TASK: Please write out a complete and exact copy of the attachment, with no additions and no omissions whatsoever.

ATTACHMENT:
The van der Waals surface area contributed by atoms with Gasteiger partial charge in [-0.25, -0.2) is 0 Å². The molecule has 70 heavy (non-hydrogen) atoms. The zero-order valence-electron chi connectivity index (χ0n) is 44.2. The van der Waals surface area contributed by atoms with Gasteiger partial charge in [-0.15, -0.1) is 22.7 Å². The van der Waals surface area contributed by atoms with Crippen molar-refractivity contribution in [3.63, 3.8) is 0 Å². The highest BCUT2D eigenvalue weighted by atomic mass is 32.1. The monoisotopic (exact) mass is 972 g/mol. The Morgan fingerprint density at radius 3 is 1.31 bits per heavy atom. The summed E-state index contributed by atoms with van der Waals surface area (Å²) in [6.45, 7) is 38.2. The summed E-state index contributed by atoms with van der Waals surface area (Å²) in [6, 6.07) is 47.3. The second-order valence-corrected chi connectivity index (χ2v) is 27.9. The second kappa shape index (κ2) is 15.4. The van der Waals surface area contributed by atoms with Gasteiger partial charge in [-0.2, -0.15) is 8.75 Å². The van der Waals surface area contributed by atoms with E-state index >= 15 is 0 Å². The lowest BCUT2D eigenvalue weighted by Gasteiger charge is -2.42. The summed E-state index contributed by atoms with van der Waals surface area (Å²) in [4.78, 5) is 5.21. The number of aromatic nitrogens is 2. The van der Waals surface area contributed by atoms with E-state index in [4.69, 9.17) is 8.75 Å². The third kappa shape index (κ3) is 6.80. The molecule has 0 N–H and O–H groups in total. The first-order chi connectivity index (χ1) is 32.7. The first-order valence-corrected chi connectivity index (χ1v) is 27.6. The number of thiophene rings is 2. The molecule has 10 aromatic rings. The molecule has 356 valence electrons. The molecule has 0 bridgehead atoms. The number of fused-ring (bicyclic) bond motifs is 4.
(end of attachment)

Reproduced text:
The van der Waals surface area contributed by atoms with Gasteiger partial charge in [-0.25, -0.2) is 0 Å². The molecule has 70 heavy (non-hydrogen) atoms. The zero-order valence-electron chi connectivity index (χ0n) is 44.2. The van der Waals surface area contributed by atoms with Gasteiger partial charge in [-0.15, -0.1) is 22.7 Å². The van der Waals surface area contributed by atoms with Crippen molar-refractivity contribution in [3.63, 3.8) is 0 Å². The highest BCUT2D eigenvalue weighted by atomic mass is 32.1. The monoisotopic (exact) mass is 972 g/mol. The Morgan fingerprint density at radius 3 is 1.31 bits per heavy atom. The summed E-state index contributed by atoms with van der Waals surface area (Å²) in [6.45, 7) is 38.2. The summed E-state index contributed by atoms with van der Waals surface area (Å²) in [6, 6.07) is 47.3. The second-order valence-corrected chi connectivity index (χ2v) is 27.9. The second kappa shape index (κ2) is 15.4. The van der Waals surface area contributed by atoms with Gasteiger partial charge in [-0.2, -0.15) is 8.75 Å². The van der Waals surface area contributed by atoms with E-state index >= 15 is 0 Å². The lowest BCUT2D eigenvalue weighted by Gasteiger charge is -2.42. The summed E-state index contributed by atoms with van der Waals surface area (Å²) in [4.78, 5) is 5.21. The number of aromatic nitrogens is 2. The van der Waals surface area contributed by atoms with E-state index in [4.69, 9.17) is 8.75 Å². The third kappa shape index (κ3) is 6.80. The molecule has 0 N–H and O–H groups in total. The first-order chi connectivity index (χ1) is 32.7. The first-order valence-corrected chi connectivity index (χ1v) is 27.6. The number of thiophene rings is 2. The molecule has 10 aromatic rings. The molecule has 356 valence electrons. The molecule has 0 bridgehead atoms. The number of fused-ring (bicyclic) bond motifs is 4.